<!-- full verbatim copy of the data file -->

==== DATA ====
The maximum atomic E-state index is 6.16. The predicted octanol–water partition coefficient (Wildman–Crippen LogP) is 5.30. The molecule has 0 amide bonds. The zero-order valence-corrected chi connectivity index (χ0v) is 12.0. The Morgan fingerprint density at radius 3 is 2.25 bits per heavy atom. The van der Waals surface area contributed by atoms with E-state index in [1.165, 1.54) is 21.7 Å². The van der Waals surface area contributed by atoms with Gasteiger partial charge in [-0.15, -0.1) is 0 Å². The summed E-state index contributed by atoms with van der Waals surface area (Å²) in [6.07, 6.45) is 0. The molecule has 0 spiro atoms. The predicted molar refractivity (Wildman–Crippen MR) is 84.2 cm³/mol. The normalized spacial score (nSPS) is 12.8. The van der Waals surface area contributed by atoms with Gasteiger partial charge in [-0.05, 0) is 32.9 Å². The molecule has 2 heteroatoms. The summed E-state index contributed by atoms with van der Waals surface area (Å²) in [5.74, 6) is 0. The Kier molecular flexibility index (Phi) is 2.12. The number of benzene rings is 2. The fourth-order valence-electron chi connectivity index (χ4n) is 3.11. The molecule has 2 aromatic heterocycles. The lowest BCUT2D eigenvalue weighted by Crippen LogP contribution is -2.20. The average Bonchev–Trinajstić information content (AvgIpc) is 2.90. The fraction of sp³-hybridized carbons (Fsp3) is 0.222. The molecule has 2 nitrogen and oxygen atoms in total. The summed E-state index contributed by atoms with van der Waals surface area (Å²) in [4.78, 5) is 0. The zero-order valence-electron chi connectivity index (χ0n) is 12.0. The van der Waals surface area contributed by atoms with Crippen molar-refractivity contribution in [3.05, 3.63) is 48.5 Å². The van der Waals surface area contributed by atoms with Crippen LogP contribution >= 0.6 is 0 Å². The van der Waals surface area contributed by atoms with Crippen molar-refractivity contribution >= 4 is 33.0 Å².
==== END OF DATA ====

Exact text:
The maximum atomic E-state index is 6.16. The predicted octanol–water partition coefficient (Wildman–Crippen LogP) is 5.30. The molecule has 0 amide bonds. The zero-order valence-corrected chi connectivity index (χ0v) is 12.0. The Morgan fingerprint density at radius 3 is 2.25 bits per heavy atom. The van der Waals surface area contributed by atoms with E-state index in [1.165, 1.54) is 21.7 Å². The van der Waals surface area contributed by atoms with Gasteiger partial charge in [-0.15, -0.1) is 0 Å². The summed E-state index contributed by atoms with van der Waals surface area (Å²) in [6.07, 6.45) is 0. The molecule has 0 spiro atoms. The predicted molar refractivity (Wildman–Crippen MR) is 84.2 cm³/mol. The normalized spacial score (nSPS) is 12.8. The van der Waals surface area contributed by atoms with Gasteiger partial charge in [-0.05, 0) is 32.9 Å². The molecule has 2 heteroatoms. The summed E-state index contributed by atoms with van der Waals surface area (Å²) in [5.74, 6) is 0. The Kier molecular flexibility index (Phi) is 2.12. The number of benzene rings is 2. The fourth-order valence-electron chi connectivity index (χ4n) is 3.11. The molecule has 2 aromatic heterocycles. The lowest BCUT2D eigenvalue weighted by Crippen LogP contribution is -2.20. The average Bonchev–Trinajstić information content (AvgIpc) is 2.90. The fraction of sp³-hybridized carbons (Fsp3) is 0.222. The molecule has 2 nitrogen and oxygen atoms in total. The summed E-state index contributed by atoms with van der Waals surface area (Å²) in [4.78, 5) is 0. The zero-order valence-electron chi connectivity index (χ0n) is 12.0. The van der Waals surface area contributed by atoms with Crippen molar-refractivity contribution in [3.05, 3.63) is 48.5 Å². The van der Waals surface area contributed by atoms with Crippen LogP contribution >= 0.6 is 0 Å². The van der Waals surface area contributed by atoms with Crippen molar-refractivity contribution >= 4 is 33.0 Å².